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Table Of Contents  CertiGuide to A+ (Core Hardware)
 9  Chapter 0111:  Peripheral Devices
      9  III  Peripheral Device Interfaces
           9  Serial

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Asynchronous Versus Synchronous

The two protocols used for serial communications with PCs are synchronous and asynchronous communications. It is a common misnomer among many PC techs is that synchronous communications are full duplex and asynchronous communications are half duplex. This is not the case.

These two communication methods dictate how devices talk to each other and whether or not they are synchronized with each other. In synchronous communications, before the data is sent, the two devices will synchronize with each other. When communications are idle, the two devices send special characters to each other to keep themselves in synch.

In asynchronous communications, the two devices that are communicating are not synchronized. Therefore, they have to tell each other when they're starting a data transmission and when they are ending a data transmission.

This is done through the use of start and stop bits. A start bit has a value of zero. An idle bit has a value one. So when an idle device begins a transmission, the receiving device will sense that the line has switched from one to zero, thus alerting the receiving device the data is about to come down the line. When the data is done being transmitted, a stop bit is sent, having a value of one. Serial communications can be configured to send five, six, seven, or eight data bits between each start and stop bit.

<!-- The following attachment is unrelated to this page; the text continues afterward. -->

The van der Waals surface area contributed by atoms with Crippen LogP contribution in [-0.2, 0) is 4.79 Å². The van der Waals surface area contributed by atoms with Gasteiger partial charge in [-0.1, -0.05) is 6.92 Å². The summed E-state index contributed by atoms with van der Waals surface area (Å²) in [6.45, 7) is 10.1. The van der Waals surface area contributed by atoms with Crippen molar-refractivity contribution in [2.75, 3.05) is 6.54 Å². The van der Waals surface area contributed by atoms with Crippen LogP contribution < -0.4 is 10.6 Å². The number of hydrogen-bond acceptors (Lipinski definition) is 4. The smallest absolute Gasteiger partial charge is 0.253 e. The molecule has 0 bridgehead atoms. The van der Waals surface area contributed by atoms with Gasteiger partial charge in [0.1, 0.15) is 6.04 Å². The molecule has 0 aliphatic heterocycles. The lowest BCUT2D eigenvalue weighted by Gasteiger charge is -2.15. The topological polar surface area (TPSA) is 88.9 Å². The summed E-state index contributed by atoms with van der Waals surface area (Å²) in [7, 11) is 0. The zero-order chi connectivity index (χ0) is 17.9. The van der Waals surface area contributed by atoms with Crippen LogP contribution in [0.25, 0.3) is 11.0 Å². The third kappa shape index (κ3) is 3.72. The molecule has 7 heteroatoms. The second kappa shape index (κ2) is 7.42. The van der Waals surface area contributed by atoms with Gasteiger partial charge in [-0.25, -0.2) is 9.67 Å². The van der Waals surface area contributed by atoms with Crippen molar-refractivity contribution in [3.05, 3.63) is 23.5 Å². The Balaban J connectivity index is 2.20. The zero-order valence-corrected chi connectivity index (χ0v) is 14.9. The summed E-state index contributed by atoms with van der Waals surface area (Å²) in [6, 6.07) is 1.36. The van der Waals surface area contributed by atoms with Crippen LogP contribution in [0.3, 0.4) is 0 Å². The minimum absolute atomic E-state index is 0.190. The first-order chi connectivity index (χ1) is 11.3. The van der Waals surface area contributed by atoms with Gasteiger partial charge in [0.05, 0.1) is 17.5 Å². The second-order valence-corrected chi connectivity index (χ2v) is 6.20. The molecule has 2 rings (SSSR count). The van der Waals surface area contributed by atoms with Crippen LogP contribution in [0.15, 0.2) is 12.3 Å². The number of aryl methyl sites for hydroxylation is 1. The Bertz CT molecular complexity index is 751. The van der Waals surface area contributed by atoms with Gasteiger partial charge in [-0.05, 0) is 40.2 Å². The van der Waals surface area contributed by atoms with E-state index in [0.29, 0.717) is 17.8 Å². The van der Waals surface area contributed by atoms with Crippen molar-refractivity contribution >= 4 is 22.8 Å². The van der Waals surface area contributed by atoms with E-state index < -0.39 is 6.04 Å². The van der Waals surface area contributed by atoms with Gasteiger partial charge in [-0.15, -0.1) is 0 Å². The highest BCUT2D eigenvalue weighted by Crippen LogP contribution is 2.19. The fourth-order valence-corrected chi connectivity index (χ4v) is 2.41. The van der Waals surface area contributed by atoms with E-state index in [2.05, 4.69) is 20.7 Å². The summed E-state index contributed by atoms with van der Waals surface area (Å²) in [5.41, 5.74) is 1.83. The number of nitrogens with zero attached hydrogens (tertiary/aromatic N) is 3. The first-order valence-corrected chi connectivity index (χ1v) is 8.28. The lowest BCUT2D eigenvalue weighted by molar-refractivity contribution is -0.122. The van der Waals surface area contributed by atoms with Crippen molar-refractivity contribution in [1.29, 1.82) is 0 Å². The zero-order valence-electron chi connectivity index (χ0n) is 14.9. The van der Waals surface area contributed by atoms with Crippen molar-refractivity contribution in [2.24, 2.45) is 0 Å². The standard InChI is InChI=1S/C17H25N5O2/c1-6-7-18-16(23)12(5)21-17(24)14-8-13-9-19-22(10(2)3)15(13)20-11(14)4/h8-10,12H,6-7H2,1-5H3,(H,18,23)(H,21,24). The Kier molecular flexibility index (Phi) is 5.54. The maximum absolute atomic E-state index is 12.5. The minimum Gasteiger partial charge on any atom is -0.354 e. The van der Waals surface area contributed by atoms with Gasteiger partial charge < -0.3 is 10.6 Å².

Both the receiving and transmitting devices must, however, agree on the number of data bits and the speed data will be sent and received. Most PC devices use either seven or eight data bits.

Most modern PC's use asynchronous mode for serial communications. A special chip called a Universal Asynchronous Receiver Transmitter, or UART chip controls these communications. Most modern PCs come equipped with a 16550 or 16450 UART chip. Of the two, the 16550 is faster, allowing transmission speeds up to 153,000 bps.

[spacer]Bits vs. Baud

Some of the most confusing elements of serial communications are related to the terms bits per second (bps) and baud (pronounced bawd). The term baud comes from J.M.E. Baudot who invented the Baudot telegraph code.

Baud refers to the number of signaling elements that occur each second. Being that serial communications send 1 bit at a time, baud is the number of bits per second the line can carry. So, 1200 baud means that 1200 bits per second are being transmitted.

It is a fact that the FCC has limited the phone lines in the United States to 2400 baud.

So then how do we use modems that transmit 56,000 bps?

The answer lies in the fact that technology has developed which allows us to pack more bits in a single signaling element.

This is achieved through a combination of data compression and phase modulation of the signals. First the data is compressed using an industry standard algorithm. Once it is compressed, the signals are modulated to allow for multiple signals to be sent in one cycle.



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